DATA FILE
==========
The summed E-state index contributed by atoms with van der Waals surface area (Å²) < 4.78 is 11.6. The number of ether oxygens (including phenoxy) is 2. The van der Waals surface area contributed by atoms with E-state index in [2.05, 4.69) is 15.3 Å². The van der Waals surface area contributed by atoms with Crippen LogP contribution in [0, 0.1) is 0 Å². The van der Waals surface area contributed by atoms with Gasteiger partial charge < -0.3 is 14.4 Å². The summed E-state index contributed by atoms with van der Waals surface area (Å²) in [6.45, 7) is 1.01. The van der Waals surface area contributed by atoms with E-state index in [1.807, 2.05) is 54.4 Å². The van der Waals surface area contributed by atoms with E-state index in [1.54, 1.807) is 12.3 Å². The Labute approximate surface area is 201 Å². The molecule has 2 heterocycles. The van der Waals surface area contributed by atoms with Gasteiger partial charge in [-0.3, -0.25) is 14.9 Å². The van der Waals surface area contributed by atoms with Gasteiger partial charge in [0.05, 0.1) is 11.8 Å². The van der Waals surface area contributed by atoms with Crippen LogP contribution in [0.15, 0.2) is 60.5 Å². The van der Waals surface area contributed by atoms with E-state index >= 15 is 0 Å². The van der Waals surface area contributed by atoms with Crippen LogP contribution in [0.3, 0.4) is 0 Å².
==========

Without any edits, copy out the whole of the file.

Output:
The summed E-state index contributed by atoms with van der Waals surface area (Å²) < 4.78 is 11.6. The number of ether oxygens (including phenoxy) is 2. The van der Waals surface area contributed by atoms with E-state index in [2.05, 4.69) is 15.3 Å². The van der Waals surface area contributed by atoms with Crippen LogP contribution in [0, 0.1) is 0 Å². The van der Waals surface area contributed by atoms with Gasteiger partial charge < -0.3 is 14.4 Å². The summed E-state index contributed by atoms with van der Waals surface area (Å²) in [6.45, 7) is 1.01. The van der Waals surface area contributed by atoms with E-state index in [1.807, 2.05) is 54.4 Å². The van der Waals surface area contributed by atoms with E-state index in [1.54, 1.807) is 12.3 Å². The Labute approximate surface area is 201 Å². The molecule has 2 heterocycles. The van der Waals surface area contributed by atoms with Gasteiger partial charge in [-0.3, -0.25) is 14.9 Å². The van der Waals surface area contributed by atoms with Gasteiger partial charge in [0.05, 0.1) is 11.8 Å². The van der Waals surface area contributed by atoms with Crippen LogP contribution in [0.15, 0.2) is 60.5 Å². The van der Waals surface area contributed by atoms with E-state index >= 15 is 0 Å². The van der Waals surface area contributed by atoms with Crippen LogP contribution in [0.3, 0.4) is 0 Å².